Narrator: Nick Podehl
Rating: 8 out of 10
Publisher: Brilliance Audio
Length: 42 hours, 59 minutes
Pages: 993 (print version)
Challenges: 2012 Audio Book Challenge
Synopsis (from Amazon): The Wise Man’s Fear continues the mesmerizing slow reveal of the story of Kvothe the Bloodless, an orphaned actor who became a fearsome hero before banishing himself to a tiny town in the middle of Newarre. The Wise Man’s Fear uncovers enough to satisfy readers and make them desperate for the full tale, from Kvothe’s rapidly escalating feud with Ambrose to the shockingly brutal events that mark his transformation into a true warrior, and to his encounters with Felurian and the Adem. Rothfuss remains a remarkably adept and inventive storyteller, and Kvothe’s is a riveting tale about a boy who becomes a man who becomes a hero and a killer, spinning his own mythology out of the ether until he traps himself within it.
* * * This review contains mild spoilers about The Name of the Wind.
I recommend reading it first before reading this review. * * *
Overall Impression: After finishing up The Name of the Wind, I wasn’t really in the mood to start something new — so I just continued Kvothe’s chronicles in The Wise Man’s Fear. This meant that I listened to what amounted to a 71-hour book. Holy crap. Thank goodness I was enjoying the ride.
Kvothe’s story continues at the University for a while, as he and his arch-enemy Ambrose try and make life truly miserable for each other. There are some really wonderful scenes in this part of the book, of Kvothe’s cunning to get certain things from Ambrose and his lovable-yet-terrifying loan shark Devi. He continues to call the name of the wind, and we begin to see pieces of the heroic Kvothe, the Kvothe of legend.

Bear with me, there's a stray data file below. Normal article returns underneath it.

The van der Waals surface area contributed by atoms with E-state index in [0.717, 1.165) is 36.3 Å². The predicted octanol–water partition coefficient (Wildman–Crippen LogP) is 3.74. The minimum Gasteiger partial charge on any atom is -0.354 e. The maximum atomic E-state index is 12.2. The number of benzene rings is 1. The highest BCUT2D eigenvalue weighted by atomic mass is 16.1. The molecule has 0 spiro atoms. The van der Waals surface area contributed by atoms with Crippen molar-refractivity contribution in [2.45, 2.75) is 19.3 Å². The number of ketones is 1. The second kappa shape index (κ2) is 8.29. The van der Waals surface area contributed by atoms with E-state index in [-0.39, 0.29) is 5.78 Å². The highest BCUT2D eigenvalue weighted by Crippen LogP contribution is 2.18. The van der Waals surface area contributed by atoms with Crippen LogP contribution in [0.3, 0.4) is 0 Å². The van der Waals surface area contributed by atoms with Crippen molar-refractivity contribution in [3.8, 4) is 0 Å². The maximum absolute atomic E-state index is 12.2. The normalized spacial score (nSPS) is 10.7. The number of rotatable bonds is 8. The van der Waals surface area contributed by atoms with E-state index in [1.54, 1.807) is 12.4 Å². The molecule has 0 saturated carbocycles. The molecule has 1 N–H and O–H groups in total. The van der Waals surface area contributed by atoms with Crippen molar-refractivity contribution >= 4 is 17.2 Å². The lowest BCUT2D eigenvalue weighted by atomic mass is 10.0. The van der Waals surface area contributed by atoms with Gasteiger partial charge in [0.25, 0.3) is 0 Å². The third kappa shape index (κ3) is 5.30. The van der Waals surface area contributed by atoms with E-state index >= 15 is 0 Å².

The Wise Man’s Fear then takes a departure from the Harry Potterness of the first book, as Kvothe leaves the University and heads to Severen and the world of Adem beyond. I loved both of the different cultures Rothfuss created for the people of Severen and Adem. The social customs, the world-views, and the behavior of the inhabitants of Severen and Adem made for some very interesting stories and encounters for Kvothe, and he continued to grow from a boy into a man. I particularly loved his interactions with both the Mayor of Severen, and Tempe from Adem. Additionally, we learn where Kvothe gets shadow cloak and his ancient sword. We learn about how he survived his visit to the Faen realm and his encounter with the immortal Felurian. Rothfuss does a marvelous job of giving hints of these things toward the beginning of the series, and then expanding upon them so that Kvothe is indeed the legend the reader believes him to be.
Toward the end, the book takes a very dark turn, which at first felt sudden and unpredictable, but then led to some excellent revelations about Kvothe’s later life.
Positives: Just a really great story. I enjoyed the whole thing.
Negatives: I felt like Kvothe’s time in the University at the beginning of this book should have been part of the first book. Also, I wish it had been trimmed just a bit — by the end I was ready to be reading something else.
Narration: I have the same gripe about anachronism as I did for The Name of the Wind.
Other books I’ve read by Patrick Rothfuss: The Name of the Wind (review)
Other books I’ve listened to narrated by Nick Podehl: The Name of the Wind
Other blogger opinions:
The Broke and the Bookish: “If you couldn’t tell already: I LOVED THIS BOOK! GO READ IT RIGHT NOW!”
Little Red Reviewer: “In my humble opinion, Rothfuss has taken the tried and true “hero’s story”, and turned it into what it always knew it could be, something beyond magical, beyond mythical.”
Book Banter: “While the heavy tome could’ve stood to lose a few pages in editing, readers will no doubt be delighted with its length and depth.”